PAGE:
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Publication numberUS3710244 A
Publication typeGrant
Publication dateJan 9, 1973
Filing dateJan 11, 1971
Priority dateJan 11, 1971
Publication numberUS 3710244 A, US 3710244A, US-A-3710244, US3710244 A, US3710244A
InventorsRauchwerger G
Original AssigneeRauchwerger G
Export CitationBiBTeX, EndNote, RefMan
External Links: USPTO, USPTO Assignment, Espacenet
Capacitance probe for detecting moisture with very long cables
US 3710244 A
A probe consists of two spaced elements, each consisting of a piece of foil, sheet, rod or tube, each insulated from the other and from the material whose moisture is to be measured. The elements are connected by two coaxial or one tri-axial cable to a remote piece of electronic equipment including an ultrasonic oscillator which transmits signals to the probes, which thus function as a variable capacitor, the variation being dependent on the moisture content of the said material in which the probes are imbedded. The equipment has a preamplifier (integrated circuit charge amplifier) having high frequency response and very low voltage differential between the two inputs. An integrated circuit peak detector provides a positive D.C. voltage proportional to the input peak voltage from the preamplifier. Such D.C. voltage may be measured by a microammeter to indicate moisture, or the output may be used to control a valve (for irrigation, e.g.) Several probes and valves may be used in an irrigation system, or the like.
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Description  (OCR text may contain errors)

i United States Patent 91 Rauchwerger [76] Inventor: George P. Rauchwerger, 147 Cromart Court, Sunnyvale, Calif.

[22] Filed: Jan. 11, 1971 [21] Appl. No.: 105,254

Related U.S. Application Data [63] Continuation-impart of Ser. No. 777,219, Nov. 20

1968, Pat. No. 3,626,286.

[52] U.S. C1....; ..324/61 R, 317/246, 324/61 P [51] Int. Cl. ..G0ll' 27/26 [58] Field of Search ..324/61; 317/246 [56] References Cited UNITED STATES PATENTS 2,555,977 6/1951 Kline ..324/61 3,043,993 7/1962 Maltby 324/61 X 2,373,846 4/1945 Olken ..324/61 2,754,478 7/1956 Goldsmith..... 324/61 3,515,987 6/1970 Zurbrick et al... 324/61 3,519,922 7/1970 Nash et a1 324/61 3,341,774 9/1967 Dyben 324/61 3,523,243 8/1970 Wagner..... 324/61 3,421,077 1/1969 Liu et a1. 324/61 2,285,152 6/1942 Firestone ....324/61 3,022,499 2/1962 Pipepi ..324/61 X [111 3,710,244 [4 1 Jan. 9, 1973 FOREIGN PATENTS OR APPLICATIONS 160,355 3/1964 U.S.S.R. ..324/61 701,862 1/1954 Great Britain ..324/6l 925,656 5/1963 Great Britain ..324/61 Primary Examiner-Stanley T. Krawczewicz Attorney-Julian Caplan [57] ABSTRACT A probe consists of two spaced elements, each consisting of a piece of foil, sheet, rod or tube, each insulated from the other and from the material whose moisture is to be measured. The elements are connected by two coaxial or one tri-axial cable to a remote piece of electronic equipment including an ultrasonic oscillator which transmits signals to the probes, which thus function as a variable capacitor, the variation being dependent on the moisture content of the said material in which the probes are imbedded. The equipment has a preamplifier (integrated circuit charge amplifier) hav-' 7 Claims, 6 Drawing Figures RIO PATENTEUJAN 9 I975 SHEET 1 BF 3 /v//// ll //A/ INVENTOR. GEORGE P. RAUCHWERGER y! 5 A T T ORNE' YS PATENTEDJAI 9:915 3, 7 l 0 244 sum 2 0r 3 a! I 96 FIG. 4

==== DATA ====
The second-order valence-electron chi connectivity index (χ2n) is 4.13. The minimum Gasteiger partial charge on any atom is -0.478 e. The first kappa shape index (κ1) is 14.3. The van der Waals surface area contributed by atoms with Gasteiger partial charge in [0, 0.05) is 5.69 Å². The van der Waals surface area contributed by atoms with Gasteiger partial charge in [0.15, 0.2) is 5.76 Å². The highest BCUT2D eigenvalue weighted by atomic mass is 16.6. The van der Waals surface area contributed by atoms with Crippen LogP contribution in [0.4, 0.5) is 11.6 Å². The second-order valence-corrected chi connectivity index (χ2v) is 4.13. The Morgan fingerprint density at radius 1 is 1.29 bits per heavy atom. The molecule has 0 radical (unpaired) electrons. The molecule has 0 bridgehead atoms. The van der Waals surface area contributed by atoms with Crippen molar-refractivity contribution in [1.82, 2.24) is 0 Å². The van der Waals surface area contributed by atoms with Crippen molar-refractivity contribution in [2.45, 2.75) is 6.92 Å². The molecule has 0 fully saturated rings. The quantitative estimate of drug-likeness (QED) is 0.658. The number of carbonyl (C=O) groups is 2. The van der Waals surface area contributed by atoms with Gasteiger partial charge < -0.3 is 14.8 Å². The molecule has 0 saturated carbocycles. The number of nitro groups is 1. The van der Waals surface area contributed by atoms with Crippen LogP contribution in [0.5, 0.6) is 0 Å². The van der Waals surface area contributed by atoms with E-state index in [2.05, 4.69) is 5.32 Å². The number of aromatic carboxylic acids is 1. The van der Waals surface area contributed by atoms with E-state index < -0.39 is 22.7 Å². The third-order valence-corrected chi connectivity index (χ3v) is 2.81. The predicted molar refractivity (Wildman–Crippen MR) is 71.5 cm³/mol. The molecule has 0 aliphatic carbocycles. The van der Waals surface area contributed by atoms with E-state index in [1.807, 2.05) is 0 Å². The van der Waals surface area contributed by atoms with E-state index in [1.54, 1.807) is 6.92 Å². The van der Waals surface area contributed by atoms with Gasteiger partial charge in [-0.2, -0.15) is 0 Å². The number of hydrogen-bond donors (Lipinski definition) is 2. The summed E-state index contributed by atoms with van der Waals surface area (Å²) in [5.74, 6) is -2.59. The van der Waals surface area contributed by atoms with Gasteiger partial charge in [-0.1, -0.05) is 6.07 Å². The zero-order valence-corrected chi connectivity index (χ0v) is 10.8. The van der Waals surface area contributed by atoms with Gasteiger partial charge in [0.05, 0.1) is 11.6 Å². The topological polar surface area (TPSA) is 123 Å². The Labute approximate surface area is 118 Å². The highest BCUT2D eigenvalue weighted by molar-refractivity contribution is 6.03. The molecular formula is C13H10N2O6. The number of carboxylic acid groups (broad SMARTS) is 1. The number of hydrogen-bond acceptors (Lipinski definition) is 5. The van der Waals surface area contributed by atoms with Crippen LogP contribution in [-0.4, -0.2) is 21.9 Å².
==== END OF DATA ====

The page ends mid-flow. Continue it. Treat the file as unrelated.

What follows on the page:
INVENTOR. GEORG E P. RAUCHWERGER BYKZZM AT TORNEY S PATENTEDJAH 91975 SHEET 3 [IF 3 INVENTOR. GEORGE P. RAUCHWERGER ATTORN CAPACITANCE PROBE FOR DETECTING MOISTURE WITH VERY LONG CABLES This application is a continuation-in-part of copending application Ser. No. 777,2l9 filed Nov. 20, 1968, now U.S. Pat. No. 3,626,286.

This invention relates to a moisture measuring probe and to a control and measuring system of the type used, for example, in irrigation.

A principal object of the present invention is to accurately measure or sense moisture in a material, such as soil, by electronic means wherein the moisture of the material affects the capacitance between two insulated probes. A principal feature of the invention is the fact that the resistance or conductance of the soil does not affect the system and neither does absorption of water from the soil affect the system.

Another feature of the invention is the fact that the probes are protected from contact with the soil and thus are not subject to deterioration. The construction of the probes permits low manufacturing costs.

Another feature of the invention is the fact that the system may be used in a large field with the meter and control for the valve located at a considerable distance from the probes. More broadly, the electronics equipment, valve and the like may be located remote from the material under test.

A feature of the invention is the fact that a meter may be inserted in the electronic system which may be suitably calibrated to read directly the percentage of moisture in the material under test.